Wednesday, July 11, 2007

Autobots: Droll Out

So I had to see Transformers. It's like they dared me to. Hollywood has become very enamored with the idea that if you throw enough money at it, anything is possible on film. Transformers has all the oohs and aahs of CG masturbation, but it lacks one other minor detail. A good story.

The raping of childhood nostalgia aside, Transformers tries to be too many things in its goal to be everything. It's a hardcore war movie. It's a tech thriller. It's a touching, coming-of-age drama about a boy and his car. It's a wacky teen comedy about a boy and his car. It's a summer blockbuster with giant robots beating the living fuck out of each other for 40 minutes straight.

It's exhausting. And the individual parts aren't all bad. The future war stuff was great, until it shifted gears into the tech thriller. The funny parts are funny, then the car chase starts and shit blows up. In typical Michael Bay fashion no shot lasts more than three seconds, and that quickly leads to a headache. Then the cycle repeats, and two hours in I'm begging for this thing to be over because I can't take another pop culture dig that sets up a jet crashing into a building.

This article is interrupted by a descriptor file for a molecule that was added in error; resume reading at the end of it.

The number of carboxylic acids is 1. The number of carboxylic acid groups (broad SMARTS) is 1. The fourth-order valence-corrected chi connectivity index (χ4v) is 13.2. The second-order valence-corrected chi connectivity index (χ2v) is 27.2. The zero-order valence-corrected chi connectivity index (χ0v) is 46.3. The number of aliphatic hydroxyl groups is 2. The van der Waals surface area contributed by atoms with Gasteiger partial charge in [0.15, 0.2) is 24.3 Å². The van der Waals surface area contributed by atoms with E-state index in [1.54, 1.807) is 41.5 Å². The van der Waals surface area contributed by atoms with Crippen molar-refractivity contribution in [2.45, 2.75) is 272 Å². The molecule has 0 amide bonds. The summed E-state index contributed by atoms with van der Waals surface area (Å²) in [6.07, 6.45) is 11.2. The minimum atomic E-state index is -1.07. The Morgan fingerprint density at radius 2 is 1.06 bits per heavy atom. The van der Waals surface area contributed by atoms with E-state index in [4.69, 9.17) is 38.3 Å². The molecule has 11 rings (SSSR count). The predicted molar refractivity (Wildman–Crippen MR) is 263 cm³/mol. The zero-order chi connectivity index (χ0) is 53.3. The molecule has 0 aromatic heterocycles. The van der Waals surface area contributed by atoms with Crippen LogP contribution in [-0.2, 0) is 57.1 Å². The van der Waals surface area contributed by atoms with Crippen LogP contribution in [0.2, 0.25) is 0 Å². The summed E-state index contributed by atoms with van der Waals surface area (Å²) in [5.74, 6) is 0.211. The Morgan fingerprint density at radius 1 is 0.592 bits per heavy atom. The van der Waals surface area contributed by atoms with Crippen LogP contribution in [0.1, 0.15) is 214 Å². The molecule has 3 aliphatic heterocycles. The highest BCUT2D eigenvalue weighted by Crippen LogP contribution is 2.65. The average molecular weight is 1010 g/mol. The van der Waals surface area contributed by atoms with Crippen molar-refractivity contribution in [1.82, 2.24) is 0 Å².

The Transformers themselves... -sigh-. I mean, I'm all for giant robots running amok and causing copious amounts of property damage. This is present in spades, and the action sequences are certifiably insane. But man, I just want Optimus Prime to look like Optimus Fucking Prime. Eh, at least he sounded like Optimus. Every other "cast" robot is unrecognizable, and all the publicity tripe about these designs needing to look like they function in real life is thrown out the window as soon as one of them transforms. The toys are more believable-- I mean, the toys work, yeah? The CG robots are cool, yeah, transforming is cool. But the personality was not there for me. Jazz, Ratchet, Bumblebee, Starscream, considering the source material was so broad I'm baffled at how they failed to bring any of it into a mega-million dollar blockbuster that hinges on the believability of sentient, talking robots.

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